Designed to be a functional part of a window that lets air circulate through your home, according to Building Regulations, trickle vents come highly recommended. Unfortunately, there’s no hiding the fact that they can look unsightly. We explain what trickle vents are, why you need them, and how to choose products with a discreet design.
Modern day windows are exceptionally high performing when it comes to retaining heat, which is great for reducing energy consumption and makes your home feel warm and cosy.
Nevertheless, modern windows don’t do a great job when it comes to ventilation. It’s a requirement that every room in a house should have adequate ventilation, otherwise internal pollutants like smoke, cooking smells, irritants, and allergens can hang about and have an impact on the quality of air in your home.
Completely airtight, sealed windows can also cause problems with moisture, condensation, and mould. Ironically, the rattling, leaking, poorly fitted windows of days gone by would let plenty of air in!
When it comes to buildings, there are three different types of ventilation:
‘Purge’ ventilation is achieved by simply opening a window and letting in lots of fresh air into your home.
‘Extraction’ ventilation is ideal for rooms like kitchens or bathrooms regularly exposed to cooking smells or moisture.
‘Background’ ventilation is described as “small ventilation openings designed to provide controllable whole-building ventilation”. The most common way to create background ventilation is with trickle vents.
What are trickle vents?
Trickle vents are small openings in a window that allow a tiny amount of air to pass through, securely and constantly drawing out stale air and bringing in fresh air from outside.
As they are so small, they don’t ruin the thermal efficiency of glazed windows and do not compromise on the security of your home as an open window might do. Trickle vents are positioned through the head of the frame, but on some occasions, this is not possible so they can sometimes be routed over the top of the frame or into the glazed area along the top of the glass unit. Whether a window is made from PVC-u, timber, steel or aluminium, they can be fitted with a trickle vent.
Background ventilation should ideally be positioned 1.7m above floor level so that any draughts that do come through won’t be felt, and trickle vents are ideal for meeting this requirement. Trickle vents can be opened by hand, or by cords and rods if the window is positioned up high.
Do you need trickle vents?
Building Regulations in England and Wales state that a home requires adequate ventilation. The general rule was always to replace windows with like for like. Therefore, if you’re replacing a window with a trickle vent then you would need to make sure the new windows have a similar sized vent in order to maintain the same level of ventilation.
Guidelines are provided for both habitable rooms and wet rooms/kitchens if it is not possible to identify the existing vent’s capacity performance.
In 2006, the Building Regulations changed to stipulate that all new windows should include trickle vents, but many window manufacturers were unhappy with this decision. After further discussions, the regulations were changed and now trickle vents are advisable, rather than a requirement. For all new-build projects, including extensions, background ventilation is mandatory. Although installing trickle vents in your windows is the most popular solution, you can also consider air bricks as an alternative.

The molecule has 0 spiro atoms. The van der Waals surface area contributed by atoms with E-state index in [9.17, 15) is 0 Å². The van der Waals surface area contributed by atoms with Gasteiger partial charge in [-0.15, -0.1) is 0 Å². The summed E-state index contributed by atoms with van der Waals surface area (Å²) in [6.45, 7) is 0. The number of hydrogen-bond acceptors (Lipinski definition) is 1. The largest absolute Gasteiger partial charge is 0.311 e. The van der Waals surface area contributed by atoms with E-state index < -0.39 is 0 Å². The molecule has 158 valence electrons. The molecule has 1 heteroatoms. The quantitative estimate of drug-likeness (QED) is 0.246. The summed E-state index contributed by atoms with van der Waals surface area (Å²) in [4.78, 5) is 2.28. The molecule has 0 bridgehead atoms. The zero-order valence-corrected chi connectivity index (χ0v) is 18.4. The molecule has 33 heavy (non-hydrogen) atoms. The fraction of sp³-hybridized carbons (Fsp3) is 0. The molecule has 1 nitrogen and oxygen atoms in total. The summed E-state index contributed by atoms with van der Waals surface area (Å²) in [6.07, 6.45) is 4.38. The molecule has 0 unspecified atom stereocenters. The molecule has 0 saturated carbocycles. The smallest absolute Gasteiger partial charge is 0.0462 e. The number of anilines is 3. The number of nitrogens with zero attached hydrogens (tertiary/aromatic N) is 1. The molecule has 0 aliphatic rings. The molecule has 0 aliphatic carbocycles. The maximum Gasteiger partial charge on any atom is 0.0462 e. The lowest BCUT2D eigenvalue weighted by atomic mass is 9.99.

Overall, there are many different factors that will determine the levels of ventilation levels required in a property, but a reputable and certified window installer will be able to advise you on the correct products, and will also display the EA (Equivalent Area; the industry accepted method for determining the performance of a ventilator) of their products.
Discreet design for a beautiful finish
So why did so many window manufacturers express their dismay when the building regulations changed and declared that all windows needed to have trickle vents as a requirement? Quite simply, they can ruin the aesthetics of a beautifully designed window and they just don’t look as nice.
Even though the regulations were changed back to their original recommendations, there are still many benefits to trickle vents and we still see a demand for them. New and cleverly designed trickle vents have been developed so that they don’t compromise on the style of the window, but unfortunately there are still some rather unsightly products on the market. Some manufacturers will make windows with ugly vents fitted in the sliding sash, or have a very visible plastic canopy stuck out of the opening casement or head of the frame.
For an elegant window, opt for premium products that have been developed to incorporate discreet trickle vents that are hard to see. These timber sash windows have concealed trickle vents in the head frame, making them invisible from the outside and as discreet as possible from the inside. If you’re looking for a casement window with trickle vents, these have an external grille covered by a head drip made from Accoya, which is a highly durable and environmentally friendly timber.